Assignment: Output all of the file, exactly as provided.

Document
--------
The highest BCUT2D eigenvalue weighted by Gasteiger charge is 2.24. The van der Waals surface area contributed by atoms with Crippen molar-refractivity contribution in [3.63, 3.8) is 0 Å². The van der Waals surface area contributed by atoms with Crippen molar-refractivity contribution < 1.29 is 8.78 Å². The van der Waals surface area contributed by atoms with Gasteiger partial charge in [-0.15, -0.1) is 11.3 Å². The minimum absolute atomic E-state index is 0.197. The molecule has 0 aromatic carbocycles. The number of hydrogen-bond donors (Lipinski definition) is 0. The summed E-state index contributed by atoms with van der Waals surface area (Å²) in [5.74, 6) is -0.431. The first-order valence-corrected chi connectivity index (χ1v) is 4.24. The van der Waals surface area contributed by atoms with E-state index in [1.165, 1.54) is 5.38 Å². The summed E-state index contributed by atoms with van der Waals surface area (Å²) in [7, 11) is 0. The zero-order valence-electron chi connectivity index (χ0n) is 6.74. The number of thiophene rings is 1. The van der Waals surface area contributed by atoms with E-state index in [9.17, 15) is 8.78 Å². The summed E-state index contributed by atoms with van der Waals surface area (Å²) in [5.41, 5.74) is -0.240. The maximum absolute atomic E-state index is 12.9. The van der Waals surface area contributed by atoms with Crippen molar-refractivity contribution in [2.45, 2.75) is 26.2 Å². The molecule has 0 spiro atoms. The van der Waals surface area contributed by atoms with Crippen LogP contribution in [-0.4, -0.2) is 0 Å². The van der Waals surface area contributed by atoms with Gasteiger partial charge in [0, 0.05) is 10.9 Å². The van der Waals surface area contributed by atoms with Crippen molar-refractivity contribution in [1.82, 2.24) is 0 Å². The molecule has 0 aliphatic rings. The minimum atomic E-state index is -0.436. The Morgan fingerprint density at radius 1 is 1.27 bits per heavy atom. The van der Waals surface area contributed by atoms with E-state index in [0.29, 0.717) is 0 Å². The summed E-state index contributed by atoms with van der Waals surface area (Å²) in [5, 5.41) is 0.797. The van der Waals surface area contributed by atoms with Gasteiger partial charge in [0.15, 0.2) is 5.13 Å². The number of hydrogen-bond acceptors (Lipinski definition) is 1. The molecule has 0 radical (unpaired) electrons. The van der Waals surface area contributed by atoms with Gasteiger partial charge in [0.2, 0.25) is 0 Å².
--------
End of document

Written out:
The highest BCUT2D eigenvalue weighted by Gasteiger charge is 2.24. The van der Waals surface area contributed by atoms with Crippen molar-refractivity contribution in [3.63, 3.8) is 0 Å². The van der Waals surface area contributed by atoms with Crippen molar-refractivity contribution < 1.29 is 8.78 Å². The van der Waals surface area contributed by atoms with Gasteiger partial charge in [-0.15, -0.1) is 11.3 Å². The minimum absolute atomic E-state index is 0.197. The molecule has 0 aromatic carbocycles. The number of hydrogen-bond donors (Lipinski definition) is 0. The summed E-state index contributed by atoms with van der Waals surface area (Å²) in [5.74, 6) is -0.431. The first-order valence-corrected chi connectivity index (χ1v) is 4.24. The van der Waals surface area contributed by atoms with E-state index in [1.165, 1.54) is 5.38 Å². The summed E-state index contributed by atoms with van der Waals surface area (Å²) in [7, 11) is 0. The zero-order valence-electron chi connectivity index (χ0n) is 6.74. The number of thiophene rings is 1. The van der Waals surface area contributed by atoms with E-state index in [9.17, 15) is 8.78 Å². The summed E-state index contributed by atoms with van der Waals surface area (Å²) in [5.41, 5.74) is -0.240. The maximum absolute atomic E-state index is 12.9. The van der Waals surface area contributed by atoms with Crippen molar-refractivity contribution in [2.45, 2.75) is 26.2 Å². The molecule has 0 spiro atoms. The van der Waals surface area contributed by atoms with Crippen LogP contribution in [-0.4, -0.2) is 0 Å². The van der Waals surface area contributed by atoms with Gasteiger partial charge in [0, 0.05) is 10.9 Å². The van der Waals surface area contributed by atoms with Crippen molar-refractivity contribution in [1.82, 2.24) is 0 Å². The molecule has 0 aliphatic rings. The minimum atomic E-state index is -0.436. The Morgan fingerprint density at radius 1 is 1.27 bits per heavy atom. The van der Waals surface area contributed by atoms with E-state index in [0.29, 0.717) is 0 Å². The summed E-state index contributed by atoms with van der Waals surface area (Å²) in [5, 5.41) is 0.797. The van der Waals surface area contributed by atoms with Gasteiger partial charge in [0.15, 0.2) is 5.13 Å². The number of hydrogen-bond acceptors (Lipinski definition) is 1. The molecule has 0 radical (unpaired) electrons. The van der Waals surface area contributed by atoms with Gasteiger partial charge in [0.2, 0.25) is 0 Å².